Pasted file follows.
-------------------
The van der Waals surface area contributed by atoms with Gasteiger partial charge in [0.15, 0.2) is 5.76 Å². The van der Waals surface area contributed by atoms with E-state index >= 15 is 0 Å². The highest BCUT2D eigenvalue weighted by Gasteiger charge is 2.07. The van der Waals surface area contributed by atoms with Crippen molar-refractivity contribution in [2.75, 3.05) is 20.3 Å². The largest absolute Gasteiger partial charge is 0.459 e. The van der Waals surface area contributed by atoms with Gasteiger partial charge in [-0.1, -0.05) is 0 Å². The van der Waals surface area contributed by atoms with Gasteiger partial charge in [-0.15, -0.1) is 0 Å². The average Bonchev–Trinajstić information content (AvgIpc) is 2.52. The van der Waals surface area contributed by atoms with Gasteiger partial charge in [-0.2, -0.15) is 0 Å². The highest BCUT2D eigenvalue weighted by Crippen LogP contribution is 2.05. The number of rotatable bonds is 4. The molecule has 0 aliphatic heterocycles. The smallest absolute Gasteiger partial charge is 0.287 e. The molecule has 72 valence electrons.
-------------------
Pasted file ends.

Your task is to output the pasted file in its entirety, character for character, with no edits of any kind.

The van der Waals surface area contributed by atoms with Gasteiger partial charge in [0.15, 0.2) is 5.76 Å². The van der Waals surface area contributed by atoms with E-state index >= 15 is 0 Å². The highest BCUT2D eigenvalue weighted by Gasteiger charge is 2.07. The van der Waals surface area contributed by atoms with Crippen molar-refractivity contribution in [2.75, 3.05) is 20.3 Å². The largest absolute Gasteiger partial charge is 0.459 e. The van der Waals surface area contributed by atoms with Gasteiger partial charge in [-0.1, -0.05) is 0 Å². The van der Waals surface area contributed by atoms with Gasteiger partial charge in [-0.15, -0.1) is 0 Å². The average Bonchev–Trinajstić information content (AvgIpc) is 2.52. The van der Waals surface area contributed by atoms with Gasteiger partial charge in [-0.2, -0.15) is 0 Å². The highest BCUT2D eigenvalue weighted by Crippen LogP contribution is 2.05. The number of rotatable bonds is 4. The molecule has 0 aliphatic heterocycles. The smallest absolute Gasteiger partial charge is 0.287 e. The molecule has 72 valence electrons.